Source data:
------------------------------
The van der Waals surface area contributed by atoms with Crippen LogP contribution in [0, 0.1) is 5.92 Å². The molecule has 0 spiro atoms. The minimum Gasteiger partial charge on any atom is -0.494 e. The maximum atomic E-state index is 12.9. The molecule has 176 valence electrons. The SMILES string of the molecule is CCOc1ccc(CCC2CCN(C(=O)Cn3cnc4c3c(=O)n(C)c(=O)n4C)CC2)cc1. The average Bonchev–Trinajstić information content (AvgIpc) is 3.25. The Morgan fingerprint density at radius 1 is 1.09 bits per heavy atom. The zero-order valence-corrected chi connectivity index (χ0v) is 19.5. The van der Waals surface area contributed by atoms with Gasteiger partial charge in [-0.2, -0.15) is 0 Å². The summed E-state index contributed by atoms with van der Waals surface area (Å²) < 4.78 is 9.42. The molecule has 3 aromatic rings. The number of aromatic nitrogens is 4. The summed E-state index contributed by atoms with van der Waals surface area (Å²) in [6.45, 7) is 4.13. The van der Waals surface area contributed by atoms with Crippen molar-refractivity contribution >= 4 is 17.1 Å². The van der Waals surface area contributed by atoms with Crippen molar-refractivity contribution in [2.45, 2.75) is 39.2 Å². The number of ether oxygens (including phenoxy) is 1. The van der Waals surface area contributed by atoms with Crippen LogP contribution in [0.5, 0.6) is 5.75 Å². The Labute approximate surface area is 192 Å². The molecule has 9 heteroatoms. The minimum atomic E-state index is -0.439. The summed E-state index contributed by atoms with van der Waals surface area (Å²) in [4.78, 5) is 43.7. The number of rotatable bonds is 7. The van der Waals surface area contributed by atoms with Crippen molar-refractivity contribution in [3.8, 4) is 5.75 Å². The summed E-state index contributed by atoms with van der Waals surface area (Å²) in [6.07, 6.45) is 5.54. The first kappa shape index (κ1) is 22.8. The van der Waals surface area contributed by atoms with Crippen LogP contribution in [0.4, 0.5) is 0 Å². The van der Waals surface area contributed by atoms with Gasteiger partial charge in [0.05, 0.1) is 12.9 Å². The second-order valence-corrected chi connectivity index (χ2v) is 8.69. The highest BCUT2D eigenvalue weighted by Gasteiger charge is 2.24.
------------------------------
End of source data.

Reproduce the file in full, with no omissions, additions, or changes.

The van der Waals surface area contributed by atoms with Crippen LogP contribution in [0, 0.1) is 5.92 Å². The molecule has 0 spiro atoms. The minimum Gasteiger partial charge on any atom is -0.494 e. The maximum atomic E-state index is 12.9. The molecule has 176 valence electrons. The SMILES string of the molecule is CCOc1ccc(CCC2CCN(C(=O)Cn3cnc4c3c(=O)n(C)c(=O)n4C)CC2)cc1. The average Bonchev–Trinajstić information content (AvgIpc) is 3.25. The Morgan fingerprint density at radius 1 is 1.09 bits per heavy atom. The zero-order valence-corrected chi connectivity index (χ0v) is 19.5. The van der Waals surface area contributed by atoms with Gasteiger partial charge in [-0.2, -0.15) is 0 Å². The summed E-state index contributed by atoms with van der Waals surface area (Å²) < 4.78 is 9.42. The molecule has 3 aromatic rings. The number of aromatic nitrogens is 4. The summed E-state index contributed by atoms with van der Waals surface area (Å²) in [6.45, 7) is 4.13. The van der Waals surface area contributed by atoms with Crippen molar-refractivity contribution >= 4 is 17.1 Å². The van der Waals surface area contributed by atoms with Crippen molar-refractivity contribution in [2.45, 2.75) is 39.2 Å². The number of ether oxygens (including phenoxy) is 1. The van der Waals surface area contributed by atoms with Crippen LogP contribution in [0.5, 0.6) is 5.75 Å². The Labute approximate surface area is 192 Å². The molecule has 9 heteroatoms. The minimum atomic E-state index is -0.439. The summed E-state index contributed by atoms with van der Waals surface area (Å²) in [4.78, 5) is 43.7. The number of rotatable bonds is 7. The van der Waals surface area contributed by atoms with Crippen molar-refractivity contribution in [3.8, 4) is 5.75 Å². The summed E-state index contributed by atoms with van der Waals surface area (Å²) in [6.07, 6.45) is 5.54. The first kappa shape index (κ1) is 22.8. The van der Waals surface area contributed by atoms with Crippen LogP contribution in [0.4, 0.5) is 0 Å². The van der Waals surface area contributed by atoms with Gasteiger partial charge in [0.05, 0.1) is 12.9 Å². The second-order valence-corrected chi connectivity index (χ2v) is 8.69. The highest BCUT2D eigenvalue weighted by Gasteiger charge is 2.24.